Weekly Word – Jan. 11, 2021

Our society in the year 2021 places a great deal of value on the right as individuals to make choices. Americans have the opportunity to make decisions on almost everything in their life, including whether or not they will acknowledge God’s authority in their lives or not. As Christian educators and parents we understand the value of making right choices, and the sometimes, painful consequences for wrong ones. Unfortunately, some decisions are so intense that even if an individual knows what is right, they still struggle with what decision they will actually make.

American Christians have been blessed to live in a country that honors and values religious freedom. In fact, one of the founding and core principles of this great country is the freedom to live and speak in accordance with one’s religion. But our culture has changed and is constantly changing. Christians living in America today are no longer the majority. On the contrary, the Judeo-Christian values and beliefs, that used to distinguish America from other countries, no longer influences most Americans. But this is not unprecedented, Christians in every age have had to balance the tension of living “in the world” without being “of the world.” This is certainly the challenge for believers in today’s America. As believers we are definitely out of the majority in our view of the world and the state of our country, and we recognize that our biblical views are will alienate us from the society in which we live.

One of the greatest responsibilities we have been given as teachers and parents for those we have influence over, is to make sure that those we influence understand that ultimately there are only two paths to follow. One of those paths is to make the decision in accordance with the principles and teachings of God’s Word, and the other path is to follow human reasoning alone, however well intended, to make our daily choices. In fulfilling our responsibility in teaching about making choices, the Bible offers us a clear path to choosing to align with making Godly decisions. The present generation, which has been brought up in a culture which emphasizes their individual rights, struggles greatly with God’s authority in their life when it comes to the decision-making process.

In the path to making good decisions the first step we must teach and practice is to recognize God’s place in the process. Jeremiah 29:11, “For I know the plans I have for you,” declares the LORD, “plans to prosper you and not to harm you, plans to give you hope and a future.” Unless this concept is understood and embraced, God cannot have His rightful place in the decision- making process. In addition, it is unlikely that God will guide in a decision if He knows already that a person won’t obey it anyway, so it is absolutely essential that we understand that our will must be completely submitted to God’s. The Bible says that when our will is humbly and fully submitted to God, we can have confidence that he will give us direction in making good choices. Proverbs 3:5-6, “Trust in the Lord with all your heart; do not depend on your own understanding. Seek his will in all you do, and he will show you which path to take.”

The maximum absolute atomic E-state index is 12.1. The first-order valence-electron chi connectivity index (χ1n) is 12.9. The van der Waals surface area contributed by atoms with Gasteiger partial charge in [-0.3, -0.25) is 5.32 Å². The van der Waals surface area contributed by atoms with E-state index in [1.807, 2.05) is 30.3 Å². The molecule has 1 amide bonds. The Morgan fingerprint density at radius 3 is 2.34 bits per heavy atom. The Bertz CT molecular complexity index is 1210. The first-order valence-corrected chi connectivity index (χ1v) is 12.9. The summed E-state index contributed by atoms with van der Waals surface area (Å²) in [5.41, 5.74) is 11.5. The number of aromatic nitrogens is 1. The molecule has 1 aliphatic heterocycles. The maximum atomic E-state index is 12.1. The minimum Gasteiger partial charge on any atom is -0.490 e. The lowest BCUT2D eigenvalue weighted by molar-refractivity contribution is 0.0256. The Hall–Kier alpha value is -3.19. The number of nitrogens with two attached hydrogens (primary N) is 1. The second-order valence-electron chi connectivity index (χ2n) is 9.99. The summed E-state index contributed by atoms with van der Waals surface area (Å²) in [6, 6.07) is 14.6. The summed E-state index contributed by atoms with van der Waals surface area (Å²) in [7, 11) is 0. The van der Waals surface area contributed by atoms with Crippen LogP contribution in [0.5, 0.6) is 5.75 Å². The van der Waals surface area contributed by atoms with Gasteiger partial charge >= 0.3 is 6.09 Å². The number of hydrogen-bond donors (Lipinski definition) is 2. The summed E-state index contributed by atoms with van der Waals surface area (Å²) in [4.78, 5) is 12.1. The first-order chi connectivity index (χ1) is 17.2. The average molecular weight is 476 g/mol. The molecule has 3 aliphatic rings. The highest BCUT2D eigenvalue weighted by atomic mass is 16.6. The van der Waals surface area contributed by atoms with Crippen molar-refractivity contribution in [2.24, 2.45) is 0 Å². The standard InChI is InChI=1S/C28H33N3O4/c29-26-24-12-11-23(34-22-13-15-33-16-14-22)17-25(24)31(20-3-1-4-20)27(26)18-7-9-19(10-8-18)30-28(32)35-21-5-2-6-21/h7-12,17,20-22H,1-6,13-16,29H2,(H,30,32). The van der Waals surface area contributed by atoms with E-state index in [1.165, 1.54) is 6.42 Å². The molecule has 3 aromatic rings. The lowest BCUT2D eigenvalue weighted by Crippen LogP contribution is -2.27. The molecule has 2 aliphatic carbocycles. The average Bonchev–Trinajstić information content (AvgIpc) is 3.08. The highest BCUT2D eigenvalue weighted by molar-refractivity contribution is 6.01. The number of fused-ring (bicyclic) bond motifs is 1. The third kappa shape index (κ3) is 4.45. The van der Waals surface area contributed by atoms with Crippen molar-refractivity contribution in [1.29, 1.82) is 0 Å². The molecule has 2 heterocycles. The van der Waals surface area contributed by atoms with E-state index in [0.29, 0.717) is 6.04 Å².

Another area in which the present generation struggles is simply in receiving counsel from parents and teachers who want the best for them. The world offers this generation instant information via electronic media, but the downside of such instantaneous information I believe, is that the need to seek Godly counsel is too often ignored. Proverbs 15:22, “Plans fail for lack of counsel, but with many advisers they succeed.” Godly counsel will always emphasize what the Bible says. Hebrews 4:12, ““The Word of God is quick, and powerful, and sharper than any two-edged sword, piercing even to the dividing asunder of soul and spirit, and of the joints and marrow, and is a discerner of the thoughts and intents of the heart.” Our ultimate counsel for our young people should be that God’s promises are true. Romans 8:28, “And we know that in all things God works for the good of those who love him, who have been called according to his purpose.”

This scriptural pattern for choosing wisely must not only be taught, but it must be practiced and modeled by those of us who influence young people because we know how inevitable it is that these difficult decisions will come.

Robert Andrews, Ph.D.
Headmaster